Samalu is a project that investigates Austrian and Korean mountain spirits, searching for their importance within the urban, technology driven society. The project was realized together with media artist Andreas Zingerle, June-September 2011 at the Changdong Art Studion – National Museum of Contemporary Art, Artist in Residency program, Seoul, South Korea. The outcome of the research was an interactive installation and as part of the research we also arranged “21st century San-Shin” workshop series as apart of the Standing by 000 program in collaboration with Mizy Center and Loop Gallery, Seoul, South Korea.
The interactive installation “Samalu” was developed as a part of the KairUs artist collaboration and we take interest in Human-Computer, Human-Human interaction and in this case Human-Mountain interaction.
“Samalu” finds inspiration in old folk believes and shaman rituals, but brings the meaning of mountain myths and worship into todays contemporary Austria and Korea. Mountain worship reflects norms of society and humans have always found ways to express their dreams, hopes and fears, yet mediums and values changed. A non-linear story around this theme explores how we in our highly modern societies are attached to the nature through the mountains. As city people seduced by technology, overwhelmed by information, “Samalu” returns to to the origins of science – the mysteries of nature.
“Leave no stone unturned” while you explore the storyworlds of the “Salige” (wise women, the protectors of Austrian mountains) and “San-shin” (Korean mountain spirits) through still images, video, sound and narration. The interface constructed of a number of stones refers to stone piles found on hiking trails around the world, each stone concealing an unique story. Through the installation visitors can experience glimpses of the wonders and mysteries from the sublime mountains.
The workshop was a part of our research during the residency to achieve a better understanding how Korean youth reflect on their mountain worship heritage and culture. In the “21st century San-shin” workshop we worked with a group of 10 young Koreans and explored the theme of San-shin mountain spirits and mountain worship through experiments that took form of site specific installations and performances. We worked on a concept with each student and everyones idea was realized, either as an installation or a performance in public space. In some projects the young artists collected courage to interact with the public. Self made good luck talisman bracelets were handed out to hikers near the entrance of Dobongsan mountain. A two person team created a story around a San-shin of love, who offered hugs for the lonely in Seoul. This performance took place in busy Myeong-dong area and showed us how interaction with the public often has unexpected results, yet offering new interpretation to ones work. In another project one of the young artist collected images of hands and recorded peoples wishes to an installation, with an interaction interface that symbolizes connection and meditative prayer.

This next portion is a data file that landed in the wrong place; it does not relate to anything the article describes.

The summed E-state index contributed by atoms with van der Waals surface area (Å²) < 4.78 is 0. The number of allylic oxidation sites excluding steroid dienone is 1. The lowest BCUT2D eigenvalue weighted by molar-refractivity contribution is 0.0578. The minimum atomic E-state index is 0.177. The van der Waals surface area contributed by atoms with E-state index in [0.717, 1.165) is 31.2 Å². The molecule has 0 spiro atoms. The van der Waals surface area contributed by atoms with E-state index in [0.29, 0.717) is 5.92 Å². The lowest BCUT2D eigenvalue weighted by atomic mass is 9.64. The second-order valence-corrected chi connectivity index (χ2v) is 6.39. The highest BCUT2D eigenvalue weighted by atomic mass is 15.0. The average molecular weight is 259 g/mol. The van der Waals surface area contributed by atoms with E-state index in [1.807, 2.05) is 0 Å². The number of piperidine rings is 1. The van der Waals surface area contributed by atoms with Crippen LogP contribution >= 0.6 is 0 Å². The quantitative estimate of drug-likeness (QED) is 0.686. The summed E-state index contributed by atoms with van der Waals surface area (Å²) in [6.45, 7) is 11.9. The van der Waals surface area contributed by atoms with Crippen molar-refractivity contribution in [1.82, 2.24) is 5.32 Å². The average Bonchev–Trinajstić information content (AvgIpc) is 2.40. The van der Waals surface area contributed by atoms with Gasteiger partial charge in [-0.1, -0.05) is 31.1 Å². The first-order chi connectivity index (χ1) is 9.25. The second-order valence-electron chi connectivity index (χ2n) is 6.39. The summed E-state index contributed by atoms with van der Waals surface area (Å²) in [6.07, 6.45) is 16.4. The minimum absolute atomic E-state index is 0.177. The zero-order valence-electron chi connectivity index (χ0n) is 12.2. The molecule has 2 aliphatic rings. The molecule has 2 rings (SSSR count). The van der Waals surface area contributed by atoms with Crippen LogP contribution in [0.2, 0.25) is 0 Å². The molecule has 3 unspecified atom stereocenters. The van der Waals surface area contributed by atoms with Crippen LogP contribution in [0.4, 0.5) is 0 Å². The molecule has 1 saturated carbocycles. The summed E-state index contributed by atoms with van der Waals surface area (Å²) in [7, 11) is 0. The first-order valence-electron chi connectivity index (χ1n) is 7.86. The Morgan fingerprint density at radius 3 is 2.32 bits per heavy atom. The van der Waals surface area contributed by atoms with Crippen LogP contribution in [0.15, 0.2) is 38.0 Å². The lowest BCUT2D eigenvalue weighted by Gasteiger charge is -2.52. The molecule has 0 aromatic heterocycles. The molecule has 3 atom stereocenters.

Some of the ideas offered opportunities of relief and short moments of meditation for the busy inhabitants of Seoul. One of the young artist interpretation of mountain worship was that it offered a relief from everyday worries. Her mountain spirit ritual translated to a flash mob. Strangers informed trough social media channels met in Insa-dong to jump for one minute, shearing a moment of energy relief in their busy lives. In another project small characters made of metal wire, with led light hearts and QR-tags offered meditative music and philosophic quotes for curious by passers bringing sentiment and something lyrical in their everyday life.
Other students took their inspiration from current topics and news. During the workshop period South Korea was affected by the heaviest rains in 100 years. Floods and mudslides killed several people. One of the students made a project questioning if these mudslides could have been prevented. The work exposes the notion that with all technology and development we are still unable to control nature. It connects to the core of mountain worship and folk beliefs that often related to good fortune with weather and crops. Another politically connected artwork deals with the current dispute between Korea and Japan, over the ownership of the Dokdo islands. A shamanic like ritual for the Dokdo San-shin was performed in Dream Forest reflecting on how throughout history religion has been instrumentalized for political and economic means both in Korea and elsewhere.
The next step of the workshop was to combine the documented artworks from the young artist to one interactive video installation. We presented various sensors and human-computer interaction methods to the young artist. Together we designed how the documentation video of each individual artwork was connected to an interaction interface. At the exhibition this interactive installation reflected interpretations of how mountain spirits, mountain worship, old folk believes and shaman rituals can be translated to values and actions in the life of young Koreans. The discussions, artworks and personal connections with the young artists brought us a deeper understanding of how young Koreans relate to the San-shin theme. We hope that during the workshop the young artists were able to develop a sense of proudness over an unique cultural heritage that unfortunately is still neglected in Korea. The interactive installation was exhibited 17.8-27.8.2011 in the Standingby 000 exhibition at Dukwon Gallery in Seoul.
“SAMALU” PROJECT IN IMAGES
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